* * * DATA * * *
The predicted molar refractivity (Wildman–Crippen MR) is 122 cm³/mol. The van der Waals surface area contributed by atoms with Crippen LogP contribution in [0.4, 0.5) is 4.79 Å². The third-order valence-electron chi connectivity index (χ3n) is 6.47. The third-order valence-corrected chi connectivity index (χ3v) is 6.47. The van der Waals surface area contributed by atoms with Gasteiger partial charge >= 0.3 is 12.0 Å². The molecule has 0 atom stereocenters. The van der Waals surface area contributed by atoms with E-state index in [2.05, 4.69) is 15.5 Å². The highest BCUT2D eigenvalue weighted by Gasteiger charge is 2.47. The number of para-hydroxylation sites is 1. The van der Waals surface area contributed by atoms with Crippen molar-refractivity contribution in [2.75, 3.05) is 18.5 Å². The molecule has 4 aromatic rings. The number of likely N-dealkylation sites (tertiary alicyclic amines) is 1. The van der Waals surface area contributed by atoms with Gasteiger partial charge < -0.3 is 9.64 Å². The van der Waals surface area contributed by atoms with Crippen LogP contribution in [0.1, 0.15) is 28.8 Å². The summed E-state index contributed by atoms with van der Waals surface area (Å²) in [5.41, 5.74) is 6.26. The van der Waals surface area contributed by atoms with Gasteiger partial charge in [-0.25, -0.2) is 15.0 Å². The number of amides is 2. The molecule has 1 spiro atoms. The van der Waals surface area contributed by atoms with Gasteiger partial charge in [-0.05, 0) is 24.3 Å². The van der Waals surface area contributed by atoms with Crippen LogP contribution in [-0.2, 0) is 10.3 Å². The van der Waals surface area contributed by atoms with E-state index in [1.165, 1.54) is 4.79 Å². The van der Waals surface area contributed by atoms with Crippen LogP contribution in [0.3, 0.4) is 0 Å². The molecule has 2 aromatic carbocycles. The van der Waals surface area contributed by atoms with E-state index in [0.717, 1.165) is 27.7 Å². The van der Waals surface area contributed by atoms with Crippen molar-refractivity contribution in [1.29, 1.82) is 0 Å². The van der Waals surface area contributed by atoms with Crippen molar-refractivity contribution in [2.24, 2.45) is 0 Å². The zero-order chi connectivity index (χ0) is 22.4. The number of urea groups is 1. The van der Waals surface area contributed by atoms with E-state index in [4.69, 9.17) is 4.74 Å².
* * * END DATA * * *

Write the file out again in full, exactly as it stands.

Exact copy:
The predicted molar refractivity (Wildman–Crippen MR) is 122 cm³/mol. The van der Waals surface area contributed by atoms with Crippen LogP contribution in [0.4, 0.5) is 4.79 Å². The third-order valence-electron chi connectivity index (χ3n) is 6.47. The third-order valence-corrected chi connectivity index (χ3v) is 6.47. The van der Waals surface area contributed by atoms with Gasteiger partial charge >= 0.3 is 12.0 Å². The molecule has 0 atom stereocenters. The van der Waals surface area contributed by atoms with E-state index in [2.05, 4.69) is 15.5 Å². The highest BCUT2D eigenvalue weighted by Gasteiger charge is 2.47. The number of para-hydroxylation sites is 1. The van der Waals surface area contributed by atoms with Crippen molar-refractivity contribution in [2.75, 3.05) is 18.5 Å². The molecule has 4 aromatic rings. The number of likely N-dealkylation sites (tertiary alicyclic amines) is 1. The van der Waals surface area contributed by atoms with Gasteiger partial charge < -0.3 is 9.64 Å². The van der Waals surface area contributed by atoms with Crippen LogP contribution in [0.1, 0.15) is 28.8 Å². The summed E-state index contributed by atoms with van der Waals surface area (Å²) in [5.41, 5.74) is 6.26. The van der Waals surface area contributed by atoms with Gasteiger partial charge in [-0.25, -0.2) is 15.0 Å². The number of amides is 2. The molecule has 1 spiro atoms. The van der Waals surface area contributed by atoms with Gasteiger partial charge in [-0.05, 0) is 24.3 Å². The van der Waals surface area contributed by atoms with Crippen LogP contribution in [-0.2, 0) is 10.3 Å². The van der Waals surface area contributed by atoms with E-state index in [1.165, 1.54) is 4.79 Å². The van der Waals surface area contributed by atoms with Crippen LogP contribution in [0.3, 0.4) is 0 Å². The molecule has 2 aromatic carbocycles. The van der Waals surface area contributed by atoms with E-state index in [0.717, 1.165) is 27.7 Å². The van der Waals surface area contributed by atoms with Crippen molar-refractivity contribution in [1.29, 1.82) is 0 Å². The van der Waals surface area contributed by atoms with Crippen molar-refractivity contribution in [2.24, 2.45) is 0 Å². The zero-order chi connectivity index (χ0) is 22.4. The number of urea groups is 1. The van der Waals surface area contributed by atoms with E-state index in [4.69, 9.17) is 4.74 Å².